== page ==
JUNE 28, 1973 – Spruce Run is incorporated in Bangor, becoming the third domestic violence agency in the country.
1977 – Spruce Run joins other organizations to found the Maine Coalition for Family Crisis Services.
1979 – A bill creating protection from abuse orders and requiring police departments to receive training about domestic violence is passed.
1979 – Spruce Run provides training and technical assistance to people in Piscataquis and Washington counties and the midcoast region, fostering the development of Womancare, Womankind and New Hope for Women.
1982 – An anonymous donation enables the agency to make a down payment on a building. A capital funds campaign to renovate and equip the shelter surpasses its goal of $155,000, raising just short of $200,000.
1983 – The shelter is opened in August.
1984 – Spruce Run staffs an office in Ellsworth.
1987 – Gov. John R. McKernan adds the state’s voice to a nationwide movement to proclaim October Domestic Violence Awareness Month.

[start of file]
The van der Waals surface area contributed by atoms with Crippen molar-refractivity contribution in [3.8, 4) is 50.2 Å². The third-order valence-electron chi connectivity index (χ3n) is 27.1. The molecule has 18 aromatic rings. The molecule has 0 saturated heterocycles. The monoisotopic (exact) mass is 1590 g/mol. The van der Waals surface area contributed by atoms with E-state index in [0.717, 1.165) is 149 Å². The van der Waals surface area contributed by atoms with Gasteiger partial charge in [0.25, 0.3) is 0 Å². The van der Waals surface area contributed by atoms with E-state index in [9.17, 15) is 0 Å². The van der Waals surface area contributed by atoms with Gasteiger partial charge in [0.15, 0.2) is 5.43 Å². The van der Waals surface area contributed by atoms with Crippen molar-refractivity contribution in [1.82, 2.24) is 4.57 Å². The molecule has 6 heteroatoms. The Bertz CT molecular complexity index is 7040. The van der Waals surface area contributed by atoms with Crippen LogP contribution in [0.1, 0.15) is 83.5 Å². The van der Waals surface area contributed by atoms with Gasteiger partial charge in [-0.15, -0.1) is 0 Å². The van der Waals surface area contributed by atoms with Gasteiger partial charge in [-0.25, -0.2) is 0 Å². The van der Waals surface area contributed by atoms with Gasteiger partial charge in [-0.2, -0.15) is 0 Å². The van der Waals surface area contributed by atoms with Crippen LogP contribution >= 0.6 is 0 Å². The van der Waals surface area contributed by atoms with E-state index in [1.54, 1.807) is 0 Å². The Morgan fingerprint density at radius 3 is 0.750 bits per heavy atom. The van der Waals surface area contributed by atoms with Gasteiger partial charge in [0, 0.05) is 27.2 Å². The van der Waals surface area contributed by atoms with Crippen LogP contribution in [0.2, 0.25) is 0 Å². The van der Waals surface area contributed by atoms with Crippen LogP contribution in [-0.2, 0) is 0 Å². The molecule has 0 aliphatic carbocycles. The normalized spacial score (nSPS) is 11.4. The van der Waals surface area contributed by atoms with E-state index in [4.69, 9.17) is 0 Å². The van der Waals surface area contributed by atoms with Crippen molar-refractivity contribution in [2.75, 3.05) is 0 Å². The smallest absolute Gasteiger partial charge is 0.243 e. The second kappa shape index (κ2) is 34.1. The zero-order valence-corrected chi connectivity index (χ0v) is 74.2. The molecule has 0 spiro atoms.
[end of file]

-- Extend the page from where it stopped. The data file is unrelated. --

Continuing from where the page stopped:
1989 – The first Chocolate Party, still held annually, raises $2,700.
1993 – The advisory committee for the Spruce Run Ellsworth office grows into its own project, The Next Step.
1993 – In December the agency buys a building on State Street in Bangor for its resource center.
1994 – Spruce Run is instrumental in founding the Domestic Abuse Task Force in Penobscot County, a group representing schools, churches, law enforcement, emergency medical facilities, media and human services.
1994 – The agency moves its offices into the State Street building and starts a capital campaign ending in 1995 that exceeds its $200,000 goal by almost $50,000.
1997 – In September, with funding from the Department of Human Services, the agency institutes a transitional housing and services program with three apartments. It becomes the Economic Empowerment Program, expands to seven units and plans to expand again.